Cain Says Long-Term Goal Is Shift to ‘Pure Consumption Tax’

Monday, 31 Oct 2011 11:53 AM

 

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(Republican presidential candidate Herman Cain said his so-called 9-9-9 plan is the first step toward his ultimate goal of a “pure consumption tax.”

The 9-9-9 proposal has bolstered Cain’s bid for the Republican presidential nomination. The plan would scrap much of the current tax code and replace it with a 9 percent national sales tax and 9 percent levies on businesses and on individual income.

In a discussion today at the American Enterprise Institute, a Washington think tank that supports smaller government, Cain framed the 9-9-9 plan as a tool that could bring together advocates of a flat tax and the so-called fair tax, which is a national sales tax. The U.S. could then make the more fundamental shift toward a system that taxes only consumption, Cain said.

“You put the consumer totally in charge for what they pay in taxes based upon their purchasing behavior,” he said. “That’s going to supercharge this economy.”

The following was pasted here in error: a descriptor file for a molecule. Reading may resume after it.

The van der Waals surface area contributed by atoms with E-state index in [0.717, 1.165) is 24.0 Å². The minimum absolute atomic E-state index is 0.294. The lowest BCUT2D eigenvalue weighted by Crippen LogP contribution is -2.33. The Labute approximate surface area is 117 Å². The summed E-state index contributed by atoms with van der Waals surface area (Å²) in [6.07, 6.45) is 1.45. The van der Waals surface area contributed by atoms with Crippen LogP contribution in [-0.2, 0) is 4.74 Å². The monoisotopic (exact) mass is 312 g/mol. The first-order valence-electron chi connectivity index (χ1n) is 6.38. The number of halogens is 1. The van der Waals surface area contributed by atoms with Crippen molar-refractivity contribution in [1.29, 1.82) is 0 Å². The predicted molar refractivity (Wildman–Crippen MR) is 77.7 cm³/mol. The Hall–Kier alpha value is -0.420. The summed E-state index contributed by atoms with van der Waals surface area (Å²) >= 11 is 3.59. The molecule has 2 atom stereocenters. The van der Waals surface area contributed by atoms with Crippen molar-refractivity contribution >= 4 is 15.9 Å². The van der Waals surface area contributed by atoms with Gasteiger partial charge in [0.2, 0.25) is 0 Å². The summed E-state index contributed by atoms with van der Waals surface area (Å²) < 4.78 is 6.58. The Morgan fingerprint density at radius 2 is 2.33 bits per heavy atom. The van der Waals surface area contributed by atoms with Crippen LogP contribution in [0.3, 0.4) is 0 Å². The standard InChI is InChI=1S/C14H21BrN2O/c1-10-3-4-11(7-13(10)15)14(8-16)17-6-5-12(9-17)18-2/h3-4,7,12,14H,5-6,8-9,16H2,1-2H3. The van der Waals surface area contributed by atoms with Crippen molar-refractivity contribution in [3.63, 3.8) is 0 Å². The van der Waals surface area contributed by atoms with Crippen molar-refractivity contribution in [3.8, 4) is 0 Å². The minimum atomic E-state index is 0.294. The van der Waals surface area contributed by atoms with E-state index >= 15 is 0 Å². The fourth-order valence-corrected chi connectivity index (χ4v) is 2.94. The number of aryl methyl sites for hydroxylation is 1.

Switching from a system that taxes income to one that taxes consumption would push more of the burden to people who spend more of their income. That tends to be lower-income households.

In his nearly hour-long appearance at AEI, Cain didn’t address a report that he had sexually harassed two female employees while head of the National Restaurant Association in the 1990s.

In his remarks, Cain sought to combat criticism of the 9-9- 9 plan, including commentss from other candidates seeking the 2012 Republican presidential nomination.

Cain said his opponents, including Rep. Michele Bachmann of Minnesota, are saying that the 9-9-9 plan creates a European-style value-added tax “because they want to scare people.”

“You could call it a VAT, but it only happens one time,” he said. “In Europe, it happens multiple times.”

He also said Texas Gov. Rick Perry’s proposed optional 20 percent flat tax would make the tax system “more complicated.”

“I call Governor Perry’s plan ‘flat tax light,’” he said. “He keeps in some of the favorite” tax benefits “to basically try to reduce criticism. I’m not interested in a plan that’s going to reduce criticism. I’m interested in a plan that’s going to solve the problem.”


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